Many small towns and villages in the prairies had 0 COVID cases.

Our heavily populated areas are the problem. Too many people crammed into high risk condos, restaurants, bars, gyms etc.

That is also where visitors tend to congregate. It is pretty simple........spread people out and COVID doesn't have a chance to spread.
 

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One huge question that nobody knows the answer to is if COVID will ever "go away" on it's own. Does it go dormant and reappear later ?

We need a vaccine that gives life time immunity, or a treatment that quickly kills the virus........like some kind of new antibiotic drug.

And we have to hope another novel virus doesn't come along next year, or the year after that.........

Climate change is melting the Arctic tundra where ancient pathogens may have been frozen in time for centuries. Scientists are greatly concerned about that.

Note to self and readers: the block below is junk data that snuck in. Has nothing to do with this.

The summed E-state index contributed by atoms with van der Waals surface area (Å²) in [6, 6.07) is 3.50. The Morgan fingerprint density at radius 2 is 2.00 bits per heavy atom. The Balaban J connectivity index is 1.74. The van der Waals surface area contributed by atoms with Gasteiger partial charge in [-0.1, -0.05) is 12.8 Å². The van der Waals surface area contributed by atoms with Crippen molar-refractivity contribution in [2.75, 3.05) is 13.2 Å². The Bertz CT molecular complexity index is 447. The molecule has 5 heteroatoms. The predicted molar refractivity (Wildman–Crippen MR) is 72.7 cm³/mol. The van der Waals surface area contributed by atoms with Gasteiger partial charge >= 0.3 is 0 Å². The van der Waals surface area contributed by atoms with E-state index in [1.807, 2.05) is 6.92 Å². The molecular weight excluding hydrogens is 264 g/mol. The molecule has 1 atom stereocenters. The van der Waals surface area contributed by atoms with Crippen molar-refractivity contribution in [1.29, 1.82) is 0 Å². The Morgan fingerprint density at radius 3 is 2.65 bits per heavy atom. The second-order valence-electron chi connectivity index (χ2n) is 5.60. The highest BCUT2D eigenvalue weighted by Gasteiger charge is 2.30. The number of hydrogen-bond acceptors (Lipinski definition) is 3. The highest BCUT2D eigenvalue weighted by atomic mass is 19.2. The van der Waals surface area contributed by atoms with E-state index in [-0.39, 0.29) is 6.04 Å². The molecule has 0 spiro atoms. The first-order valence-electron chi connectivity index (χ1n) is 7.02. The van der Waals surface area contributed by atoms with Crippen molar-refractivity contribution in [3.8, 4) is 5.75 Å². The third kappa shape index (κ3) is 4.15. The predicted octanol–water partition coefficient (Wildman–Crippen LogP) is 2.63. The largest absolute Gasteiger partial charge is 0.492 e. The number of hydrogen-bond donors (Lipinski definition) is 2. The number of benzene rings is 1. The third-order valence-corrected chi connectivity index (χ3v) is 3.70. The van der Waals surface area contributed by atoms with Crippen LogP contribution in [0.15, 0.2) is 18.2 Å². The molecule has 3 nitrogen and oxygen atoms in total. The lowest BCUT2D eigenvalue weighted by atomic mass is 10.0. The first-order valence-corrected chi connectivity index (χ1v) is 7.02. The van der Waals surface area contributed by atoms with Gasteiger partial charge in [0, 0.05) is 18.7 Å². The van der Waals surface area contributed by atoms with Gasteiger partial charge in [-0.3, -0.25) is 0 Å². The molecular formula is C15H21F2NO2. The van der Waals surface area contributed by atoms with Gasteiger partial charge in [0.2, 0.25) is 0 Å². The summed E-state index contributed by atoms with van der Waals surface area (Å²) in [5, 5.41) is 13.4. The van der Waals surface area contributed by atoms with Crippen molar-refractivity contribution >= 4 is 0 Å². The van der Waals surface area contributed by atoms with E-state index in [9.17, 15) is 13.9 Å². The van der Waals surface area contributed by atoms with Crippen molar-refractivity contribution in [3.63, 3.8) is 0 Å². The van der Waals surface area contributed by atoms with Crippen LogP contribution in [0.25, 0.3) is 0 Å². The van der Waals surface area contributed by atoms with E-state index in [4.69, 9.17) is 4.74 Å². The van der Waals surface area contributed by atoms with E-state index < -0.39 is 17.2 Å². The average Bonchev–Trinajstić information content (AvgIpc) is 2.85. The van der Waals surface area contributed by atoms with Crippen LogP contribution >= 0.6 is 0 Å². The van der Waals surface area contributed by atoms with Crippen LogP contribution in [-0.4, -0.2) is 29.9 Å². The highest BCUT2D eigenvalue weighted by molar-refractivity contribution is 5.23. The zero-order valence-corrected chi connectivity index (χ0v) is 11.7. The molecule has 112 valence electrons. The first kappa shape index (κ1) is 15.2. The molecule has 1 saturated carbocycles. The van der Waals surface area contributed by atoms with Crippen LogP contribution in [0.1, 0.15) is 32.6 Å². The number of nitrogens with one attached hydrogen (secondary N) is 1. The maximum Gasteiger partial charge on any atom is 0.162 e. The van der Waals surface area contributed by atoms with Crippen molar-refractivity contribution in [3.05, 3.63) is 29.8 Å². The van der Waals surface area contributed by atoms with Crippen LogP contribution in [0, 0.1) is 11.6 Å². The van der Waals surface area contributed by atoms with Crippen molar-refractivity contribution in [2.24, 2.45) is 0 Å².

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One huge question that nobody knows the answer to is if COVID will ever "go away" on it's own. Does it go dormant and reappear later ?

We need a vaccine that gives life time immunity, or a treatment that quickly kills the virus........like some kind of new antibiotic drug.

And we have to hope another novel virus doesn't come along next year, or the year after that.........

Climate change is melting the Arctic tundra where ancient pathogens may have been frozen in time for centuries. Scientists are greatly concerned about that.
Most highly lethal viruses die out.
It is becoming increasingly clear that a long lasting COVID19 vaccine won't be created. We have multiple cases of COVID19 re-infection.

Calling for a COVID19 treatment is like calling for a cure to the common cold, we'd really like one, but it's proven to be really really hard (if not impossible)

Antibiotics? For a virus?
 

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It is pretty simple........spread people out and COVID doesn't have a chance to spread.
OK, good idea. Would you like to be part of the group that is forced to relocate?
Elliot Lake is looking for retirees.
Not sure if Whitehorse, Yellowknife and Iqaluit would want an influx from GTA!